Download PDF: ISPL Insight – Safety – Travelling to Work

October is National Safety Work Month, so we thought it might be a good idea to look at the safety issues associated with travelling associated with work.  In a world where we can now travel from Australia to London in just 17 hours with no layovers, it is no surprise that the opportunity to travel for work is now open to everyone. But what makes travelling unsafe and what can we do to make sure we get to go home to the people we love?

Nearly everyone who works must travel by some means, some people ride, some drive and some fly. So let’s take the time to look into what exactly it means to travel safely to work and home by looking at some specific examples of transport, what makes them safe and/or unsafe and the positive and/or negative effects associated with them.

Public Transport

In general, public transport is a quick, safe and effective way to travel to and from work, it gives the user a chance to pay attention to anything other than the trip itself. Public transport gives you the chance to listen to music, read a book or catch up on some last minute work before you have got to work. The negative side of using public transport can be using it late at night. This can be daunting, however, there are safety steps put in place by the Government Authority to help.

Did you know that after 7 pm on any Transperth bus outside of the CBD the drivers will drop you at any point along the designated route?

If you drive along the freeways in the mornings in you would think that every man woman and their dog drive to work. Freeway congestion can cause delays, frustrations, and aggravation before you even get to work and then again before you get home. This frame of mind can cause problems for other road users, your work colleagues and your family. The best cause of action if you drive is to always leave a little earlier, never drive tired, always follow the road rules and try to stay calm and relaxed. This will help reduce accidents and frustrations and get everyone where they need to go a little smoother. On the positive side, you can always choose your own music and no one else can hear you sing.

Drive In Drive Out (DIDO)

Nearly everyone has heard of FIFO but maybe a term not as well recognised is DIDO. DIDO drivers tend to be people who drive longer distances to go to work. Some will stay at the campsite and some will choose to drive home. This form of travel has resulted in the loss of lives in the last couple of years, unfortunately, so what about it is so unsafe.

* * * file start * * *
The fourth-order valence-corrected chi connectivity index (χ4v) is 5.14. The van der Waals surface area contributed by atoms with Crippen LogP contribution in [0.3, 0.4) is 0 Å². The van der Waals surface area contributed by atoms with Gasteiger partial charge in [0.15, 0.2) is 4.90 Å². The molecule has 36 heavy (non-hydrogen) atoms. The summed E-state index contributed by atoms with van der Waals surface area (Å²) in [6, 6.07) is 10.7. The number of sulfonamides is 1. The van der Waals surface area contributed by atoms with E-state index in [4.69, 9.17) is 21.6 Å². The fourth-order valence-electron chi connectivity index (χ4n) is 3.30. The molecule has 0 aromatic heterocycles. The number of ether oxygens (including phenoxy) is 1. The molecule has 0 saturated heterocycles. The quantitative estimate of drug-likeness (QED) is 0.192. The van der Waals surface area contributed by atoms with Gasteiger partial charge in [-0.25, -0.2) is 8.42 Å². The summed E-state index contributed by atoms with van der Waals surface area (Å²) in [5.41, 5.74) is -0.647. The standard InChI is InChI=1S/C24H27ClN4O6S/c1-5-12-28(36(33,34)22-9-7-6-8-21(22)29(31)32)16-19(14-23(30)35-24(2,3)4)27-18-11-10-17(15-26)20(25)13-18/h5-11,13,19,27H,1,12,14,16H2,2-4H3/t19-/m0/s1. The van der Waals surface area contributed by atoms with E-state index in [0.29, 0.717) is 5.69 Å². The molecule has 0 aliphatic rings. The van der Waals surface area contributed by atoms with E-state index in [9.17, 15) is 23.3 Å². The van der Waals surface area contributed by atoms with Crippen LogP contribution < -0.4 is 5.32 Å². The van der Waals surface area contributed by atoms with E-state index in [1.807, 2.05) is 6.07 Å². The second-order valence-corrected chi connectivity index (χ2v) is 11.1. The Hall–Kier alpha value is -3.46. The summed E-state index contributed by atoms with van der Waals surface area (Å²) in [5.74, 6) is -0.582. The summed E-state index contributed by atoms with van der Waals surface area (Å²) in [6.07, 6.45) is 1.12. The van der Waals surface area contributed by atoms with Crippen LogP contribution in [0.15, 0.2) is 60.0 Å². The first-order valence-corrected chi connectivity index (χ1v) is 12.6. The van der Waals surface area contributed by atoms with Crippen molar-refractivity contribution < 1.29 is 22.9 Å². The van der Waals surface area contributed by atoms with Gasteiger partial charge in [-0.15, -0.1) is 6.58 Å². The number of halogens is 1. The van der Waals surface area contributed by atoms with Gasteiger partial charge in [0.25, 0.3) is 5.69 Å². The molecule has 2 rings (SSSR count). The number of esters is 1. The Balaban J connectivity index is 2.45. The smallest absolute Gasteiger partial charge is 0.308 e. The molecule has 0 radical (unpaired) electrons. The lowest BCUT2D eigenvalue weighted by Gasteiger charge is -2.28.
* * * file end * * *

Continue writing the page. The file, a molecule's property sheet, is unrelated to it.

Many worksites that have workers that DIDO have policies in place to prevent accidents and fatalities on site and in transit to and from work. Most guidelines advise a 14hr door to door, as most work sites of this nature have employees work on a 12-hour shifts it means that work must not drive more than 1hr to and from work. These recommendations, in general, try to make sure that you don’t drive fatigued, put lives at risk and you get home safely to your loved ones.

As DIDO occurs mainly in regional areas it is not only fatigue that causes safety concerns, with Australia being the vast landscape it is the wildlife also plays a major role in this. Many accidents on regional roads are caused by kangaroos, cows and even camels. If you do DIDO for long distances on isolated roads, make sure your vehicle and you are equipped just in case.

Fly In Fly Out (FIFO)

In general, the planes are pretty safe so the main concern for safety in regards to travelling is fatigue and frame of mind. The implications of driving tired we have all heard before, you can put yourself and others at risk by doing so. If you feel like you are too tired to drive home after your flight because you have just worked a 12-hour shift, then you have a number of options. You can ask your employers to put you up for another night accommodation and fly you home the next morning. If this doesn’t work for you, call a taxi or a loved one to come to pick you up, take the bus or book accommodation close to the airport for the night and drive home refreshed in the morning. Choosing to drive after you have just completed a 12hr shift and flown for 1-2hr could just make it your last shift.

Something to Come Home To

No matter how you travel to work, bus, boat or helicopter even, there are always safety concerns. The best thing you can do is undertake a risk assessment by asking yourself the following 1) Am I too tired, 2) am I am the right frame of mind, and 3) do I need to use the loo before I go? Every factor matters and ultimately it is you who knows how you feel and it is you that can make the trip safe for yourself and everybody else. Working is a part of life but it is not how you live life, make sure you get home to the people you love and to the people who love you, so everyone else can too.

Safe Travels and if your business would like to review your employee travel risk please email or call 08 9468 0338.